Tips for Managing Your Most Valuable Asset: Time

Many people have something they consider to be very valuable in their lives. For some, it may be their home, their car, their clothes, and even the experiences they’ve lived. But what is most valuable for humans is not what they own but rather something they use. It is time, and it is the only thing in life that is truly yours.

 

It doesn’t matter whether your time is taken up by your job or by taking care of your family; the truth is that the decision of how to use it is strictly yours. And it is extremely important to strike a good balance when deciding where and how much time to invest in your work, your family, or yourself, both for you and for your health in numerous ways.

 

How much to invest

Until the 1920s, it was common to work 6 days a week, sometimes over 10 hours a day. Work at that time was more physical, which was characteristic of the Industrial Revolution. We are now in the Digital Revolution. Many are already engaged in processing or transforming information through their minds. But habits from the industrial era still remain in modern times. One of them is the belief that the more hours you put into work, the more you achieve.

 

In the digital age, the mind is the organ that is used the most and consumes the most energy. The mind’s function is to make decisions, ranging from what to eat to more complex ones, such as analyzing a situation to determine the best plan of action. Every decision consumes energy, which causes your mind to become tired and can lead to mental fatigue.

 

It is very important to be able to recognize when you are becoming mentally fatigued. Some signs include noticing you’re reading the same thing 3 or 4 times to understand it or even making the simplest decisions takes a lot of effort. This can affect your performance at work, your family life, and your health.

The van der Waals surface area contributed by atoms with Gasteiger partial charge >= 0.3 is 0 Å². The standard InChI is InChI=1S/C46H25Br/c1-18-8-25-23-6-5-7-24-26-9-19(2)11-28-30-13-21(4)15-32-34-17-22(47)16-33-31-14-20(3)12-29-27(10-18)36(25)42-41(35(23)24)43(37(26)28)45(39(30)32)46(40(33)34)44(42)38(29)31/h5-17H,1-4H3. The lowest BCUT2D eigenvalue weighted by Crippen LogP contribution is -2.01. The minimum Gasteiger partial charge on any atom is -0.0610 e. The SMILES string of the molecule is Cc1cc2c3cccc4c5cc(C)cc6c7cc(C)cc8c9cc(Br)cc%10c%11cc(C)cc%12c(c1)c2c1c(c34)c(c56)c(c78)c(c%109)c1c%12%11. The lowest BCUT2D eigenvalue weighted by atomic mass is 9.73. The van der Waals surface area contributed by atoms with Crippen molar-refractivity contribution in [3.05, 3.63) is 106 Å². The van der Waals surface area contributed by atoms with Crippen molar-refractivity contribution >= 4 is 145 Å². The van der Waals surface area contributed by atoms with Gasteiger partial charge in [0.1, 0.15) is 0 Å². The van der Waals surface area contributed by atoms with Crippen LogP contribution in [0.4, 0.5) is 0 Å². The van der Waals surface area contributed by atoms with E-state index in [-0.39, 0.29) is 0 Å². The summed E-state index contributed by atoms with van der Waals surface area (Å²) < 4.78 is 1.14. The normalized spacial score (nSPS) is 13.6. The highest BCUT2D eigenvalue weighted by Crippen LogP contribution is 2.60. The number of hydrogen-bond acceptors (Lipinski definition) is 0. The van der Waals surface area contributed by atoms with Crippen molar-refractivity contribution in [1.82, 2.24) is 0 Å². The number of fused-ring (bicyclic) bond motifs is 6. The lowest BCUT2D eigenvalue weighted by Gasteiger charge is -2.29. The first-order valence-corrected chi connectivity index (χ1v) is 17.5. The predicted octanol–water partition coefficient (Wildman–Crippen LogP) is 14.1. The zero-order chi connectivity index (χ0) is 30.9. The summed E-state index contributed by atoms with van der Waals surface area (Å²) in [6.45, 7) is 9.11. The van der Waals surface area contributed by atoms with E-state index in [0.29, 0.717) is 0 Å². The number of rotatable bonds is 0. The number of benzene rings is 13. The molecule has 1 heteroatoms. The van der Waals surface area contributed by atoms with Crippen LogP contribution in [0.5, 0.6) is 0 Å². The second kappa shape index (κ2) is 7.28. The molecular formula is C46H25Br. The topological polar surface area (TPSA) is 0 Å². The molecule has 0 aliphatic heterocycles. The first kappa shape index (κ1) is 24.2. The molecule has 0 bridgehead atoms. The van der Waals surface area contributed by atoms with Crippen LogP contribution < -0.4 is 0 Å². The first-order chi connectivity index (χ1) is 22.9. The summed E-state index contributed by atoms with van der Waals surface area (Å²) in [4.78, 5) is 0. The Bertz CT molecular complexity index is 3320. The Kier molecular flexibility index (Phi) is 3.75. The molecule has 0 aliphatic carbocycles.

Achieving balance

Vacations are essential for your mental health. Best of all, you can take daily vacations that can last from 15 minutes to 8 hours, or you can take long vacations that last weeks or months.  The bottom line is that you should take them.

 

One way to start is by creating the habit of taking micro-vacations (15 minutes) after every two-hour period of total concentration. You can close your eyes and meditate or get up and take a short walk. Do something completely different that won’t involve having to make a lot of decisions. You will notice you are returning to your tasks refreshed and with a much clearer mind.

 

The other type of vacations are a little longer: 8 hours a day. These are the most important for your productivity, since they are time you will dedicate to your life, either to your family or your hobbies, such as reading, exercising, listening to music, watching a movie, etc.

 

 

You are in control of your most precious resource, so here are some suggestions on how to manage it better to improve your balance and happiness at work and in your life.

 

Get organized

Every morning, make a short list of what you want to accomplish that day. This will help you focus and reduce the number of decisions you have to make. You will be more efficient.

 

Know yourself

If you are more productive in the morning, do the tasks that require more effort earlier and leave the others for the afternoon. This way, you will work more effectively.

 

Don’t procrastinate

Procrastinating uses more mental energy than doing things right away. Get those tasks out of the way and free yourself from having to think about them.

 

Respect your own schedule

Now, with the pandemic and being able to work from anywhere at any time, it has become more difficult to achieve a good work/life balance. Allocate hours of your life for work and hours to be with your family or doing things for yourself. This will help you always be more refreshed and without the guilt of “abandoning” an important part of your life, such as your family or your wellbeing.

 

The mind is a wonderful thing

The best solutions to problems you have been analyzing or evaluating often come to you when you are not even looking for them: in the shower, driving, doing exercises, etc. Sometimes it is good to “feed” the mind with all the information and possibilities and then do other completely different tasks to let the mind work in the “background.”  Remember that overanalyzing always leads to paralysis. Distribute your time well, and you will see that all aspects of your life will improve.